In James 3:3–5, James uses two commonplace but very vivid illustrations.
The tongue is like the bit in the mouth of a horse. This tiny appliance controls the enormous power and energy of the horse and is used to give it direction. James may well have been familiar with this picture from common experience in daily life. He had seen powerful Roman military horses and had probably heard stories of chariot races. The point, however, is the extraordinary power and influence concentrated in one small object. So it is with the tongue.
The tongue is also like the rudder in a boat. Large ships were not unknown in the ancient world. The ship that originally was to transport Paul across the Mediterranean en route to Rome held 276 people (Acts 27:37). We know that a large ship like the Isis could carry one thousand people. Yet such a capacious and heavy vessel was directed simply by a turn of the rudder! So it is with the tongue. The tongue is small. But its power, both for good and for ill, is out of all proportion to its size. “A fool’s tongue,” Bruce Waltke wryly notes, “is long enough to cut his own throat.”4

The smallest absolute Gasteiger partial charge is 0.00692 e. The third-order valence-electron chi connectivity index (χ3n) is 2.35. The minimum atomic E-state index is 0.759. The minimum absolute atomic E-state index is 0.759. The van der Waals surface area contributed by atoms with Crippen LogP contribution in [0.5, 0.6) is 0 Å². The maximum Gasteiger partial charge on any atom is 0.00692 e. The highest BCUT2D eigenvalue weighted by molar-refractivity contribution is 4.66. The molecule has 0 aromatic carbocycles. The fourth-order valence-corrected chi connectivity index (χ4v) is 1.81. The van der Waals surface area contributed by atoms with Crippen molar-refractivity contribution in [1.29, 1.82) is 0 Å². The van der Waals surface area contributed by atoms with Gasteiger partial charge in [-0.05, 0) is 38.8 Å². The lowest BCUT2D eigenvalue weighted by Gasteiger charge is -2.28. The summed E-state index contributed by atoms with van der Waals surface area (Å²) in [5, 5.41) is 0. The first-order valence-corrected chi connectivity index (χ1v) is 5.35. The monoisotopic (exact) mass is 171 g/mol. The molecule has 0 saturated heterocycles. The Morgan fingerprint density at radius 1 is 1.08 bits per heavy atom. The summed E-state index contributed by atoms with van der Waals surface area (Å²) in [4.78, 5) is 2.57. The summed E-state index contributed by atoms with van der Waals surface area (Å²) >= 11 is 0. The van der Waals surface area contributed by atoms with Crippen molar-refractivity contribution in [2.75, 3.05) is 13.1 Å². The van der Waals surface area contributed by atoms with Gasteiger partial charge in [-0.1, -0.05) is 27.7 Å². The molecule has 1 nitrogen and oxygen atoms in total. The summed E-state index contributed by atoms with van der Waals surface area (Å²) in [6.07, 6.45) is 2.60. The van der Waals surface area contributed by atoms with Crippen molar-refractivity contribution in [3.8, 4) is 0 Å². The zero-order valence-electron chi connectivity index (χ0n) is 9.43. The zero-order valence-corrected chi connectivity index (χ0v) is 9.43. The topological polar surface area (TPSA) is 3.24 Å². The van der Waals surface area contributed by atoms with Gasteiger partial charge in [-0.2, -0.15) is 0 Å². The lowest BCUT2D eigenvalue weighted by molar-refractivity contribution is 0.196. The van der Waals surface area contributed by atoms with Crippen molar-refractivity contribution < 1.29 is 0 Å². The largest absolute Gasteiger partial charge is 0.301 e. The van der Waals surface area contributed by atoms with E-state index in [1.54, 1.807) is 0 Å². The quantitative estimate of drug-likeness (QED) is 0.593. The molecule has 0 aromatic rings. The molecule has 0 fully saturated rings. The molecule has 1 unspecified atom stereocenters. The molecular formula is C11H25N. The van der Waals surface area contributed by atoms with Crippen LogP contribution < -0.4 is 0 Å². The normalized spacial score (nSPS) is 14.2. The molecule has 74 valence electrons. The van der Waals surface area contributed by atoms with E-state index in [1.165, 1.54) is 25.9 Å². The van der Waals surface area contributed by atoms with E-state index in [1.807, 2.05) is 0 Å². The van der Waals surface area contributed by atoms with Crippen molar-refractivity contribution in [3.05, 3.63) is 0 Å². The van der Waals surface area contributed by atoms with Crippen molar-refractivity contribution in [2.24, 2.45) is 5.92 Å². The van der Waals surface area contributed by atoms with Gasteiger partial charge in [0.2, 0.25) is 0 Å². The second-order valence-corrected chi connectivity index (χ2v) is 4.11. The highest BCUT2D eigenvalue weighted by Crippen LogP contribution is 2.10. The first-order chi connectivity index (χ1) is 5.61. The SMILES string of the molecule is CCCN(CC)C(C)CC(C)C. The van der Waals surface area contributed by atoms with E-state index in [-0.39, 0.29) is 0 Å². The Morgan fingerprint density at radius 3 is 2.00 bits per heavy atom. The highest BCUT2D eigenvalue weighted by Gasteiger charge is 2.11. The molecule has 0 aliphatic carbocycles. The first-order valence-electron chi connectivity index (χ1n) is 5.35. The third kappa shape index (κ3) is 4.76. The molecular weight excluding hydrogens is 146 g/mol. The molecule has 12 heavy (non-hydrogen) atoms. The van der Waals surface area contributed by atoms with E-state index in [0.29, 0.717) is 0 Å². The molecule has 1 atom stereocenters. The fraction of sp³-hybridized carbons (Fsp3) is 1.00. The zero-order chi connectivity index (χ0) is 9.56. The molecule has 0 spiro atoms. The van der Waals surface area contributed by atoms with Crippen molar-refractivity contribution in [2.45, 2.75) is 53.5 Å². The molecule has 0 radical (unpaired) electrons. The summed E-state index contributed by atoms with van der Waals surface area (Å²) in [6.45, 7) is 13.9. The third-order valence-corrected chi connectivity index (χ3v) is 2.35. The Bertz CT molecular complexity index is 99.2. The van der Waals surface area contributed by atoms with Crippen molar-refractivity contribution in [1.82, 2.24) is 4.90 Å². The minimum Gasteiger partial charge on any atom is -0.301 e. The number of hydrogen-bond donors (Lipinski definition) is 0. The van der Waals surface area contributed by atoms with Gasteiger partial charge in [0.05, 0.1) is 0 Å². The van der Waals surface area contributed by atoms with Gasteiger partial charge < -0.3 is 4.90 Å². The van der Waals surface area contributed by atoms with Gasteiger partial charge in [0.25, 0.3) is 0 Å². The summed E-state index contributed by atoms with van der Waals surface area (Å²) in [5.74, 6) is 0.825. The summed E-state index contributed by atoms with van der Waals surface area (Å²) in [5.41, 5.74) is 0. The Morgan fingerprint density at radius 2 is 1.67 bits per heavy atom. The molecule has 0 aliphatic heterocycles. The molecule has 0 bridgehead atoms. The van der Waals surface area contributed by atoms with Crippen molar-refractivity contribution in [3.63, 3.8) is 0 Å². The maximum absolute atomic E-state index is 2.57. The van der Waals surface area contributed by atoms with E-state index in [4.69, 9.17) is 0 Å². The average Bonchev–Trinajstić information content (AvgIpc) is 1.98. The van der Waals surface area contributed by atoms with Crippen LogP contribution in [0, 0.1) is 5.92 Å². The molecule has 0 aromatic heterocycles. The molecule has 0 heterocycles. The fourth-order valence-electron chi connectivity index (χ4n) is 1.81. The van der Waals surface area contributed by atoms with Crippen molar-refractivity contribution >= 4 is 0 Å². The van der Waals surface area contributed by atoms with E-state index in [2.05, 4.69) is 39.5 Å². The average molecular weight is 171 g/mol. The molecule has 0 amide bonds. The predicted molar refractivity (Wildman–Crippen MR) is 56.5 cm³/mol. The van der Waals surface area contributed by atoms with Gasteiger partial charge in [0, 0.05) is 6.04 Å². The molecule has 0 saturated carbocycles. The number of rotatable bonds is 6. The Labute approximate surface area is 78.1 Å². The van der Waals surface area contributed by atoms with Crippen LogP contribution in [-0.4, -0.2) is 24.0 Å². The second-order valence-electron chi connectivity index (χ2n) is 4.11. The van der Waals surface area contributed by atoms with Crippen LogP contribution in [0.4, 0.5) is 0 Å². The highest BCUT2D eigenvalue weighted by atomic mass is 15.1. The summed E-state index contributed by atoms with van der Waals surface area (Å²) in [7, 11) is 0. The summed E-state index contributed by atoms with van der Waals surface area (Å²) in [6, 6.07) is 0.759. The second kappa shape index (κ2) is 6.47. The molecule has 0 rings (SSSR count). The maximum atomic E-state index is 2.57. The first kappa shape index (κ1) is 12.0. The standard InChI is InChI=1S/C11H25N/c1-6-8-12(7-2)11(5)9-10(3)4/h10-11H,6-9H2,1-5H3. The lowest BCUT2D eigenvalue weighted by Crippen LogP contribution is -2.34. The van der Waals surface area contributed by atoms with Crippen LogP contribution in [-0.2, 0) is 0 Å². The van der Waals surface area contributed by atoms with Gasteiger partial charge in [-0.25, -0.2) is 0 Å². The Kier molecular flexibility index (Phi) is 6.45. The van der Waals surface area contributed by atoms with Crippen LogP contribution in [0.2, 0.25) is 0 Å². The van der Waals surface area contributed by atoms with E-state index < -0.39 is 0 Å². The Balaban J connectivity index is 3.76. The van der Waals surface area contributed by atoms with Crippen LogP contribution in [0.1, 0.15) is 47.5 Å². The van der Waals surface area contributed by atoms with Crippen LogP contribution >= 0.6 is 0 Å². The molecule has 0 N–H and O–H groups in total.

Why does James speak this way? Presumably out of both biblical knowledge and personal experience. The tongue carries into the world the breath that issues from the heart.
Alas, we do not realize how powerful for evil the tongue is because we are so accustomed to its polluting influence. En route to give this address, I rode the hotel elevator with several others. On one floor the elevator stopped, the doors opened, and a woman entered the confined space. The doors closed, and I suspect everyone in the elevator almost instantaneously had the same thought: “She has been smoking!” In this confined “smoke-free” environment her breath could not be disguised.
So, says Jesus, the tongue projects the thoughts and intentions of the heart. It is from within, “out of the heart,” that the mouth speaks (cf. Matt. 12:34; 15:18–19). But like the smoker, so accustomed to the odor, the atmosphere in which they live, the person with polluted speech has little or no sense of it—no sense that they exhale bad breath every time they speak.
Sinclair B Ferguson, “The Bit, the Bridle, and the Blessing: An Exposition of James 3:1–12,” in The Power of Words and the Wonder of God, ed. John Piper and Justin Taylor (Crossway: Wheaton, IL, 2009), 48–49.
Want to make this idea a habit in your life?
We have just completed a Bible study to guide your group into meditating on and applying these truths. The Tongue is a Rudder is our Bible Study based on Nelson’s Searcy’s book Tongue Pierced: How the Words You Speak Transform the Life You Live. It consists of 8 ready-to-use question-based Bible Studies suitable for groups. It can be purchased on Amazon and is also available as part of Good Questions Have Groups Talking Subscription Service.
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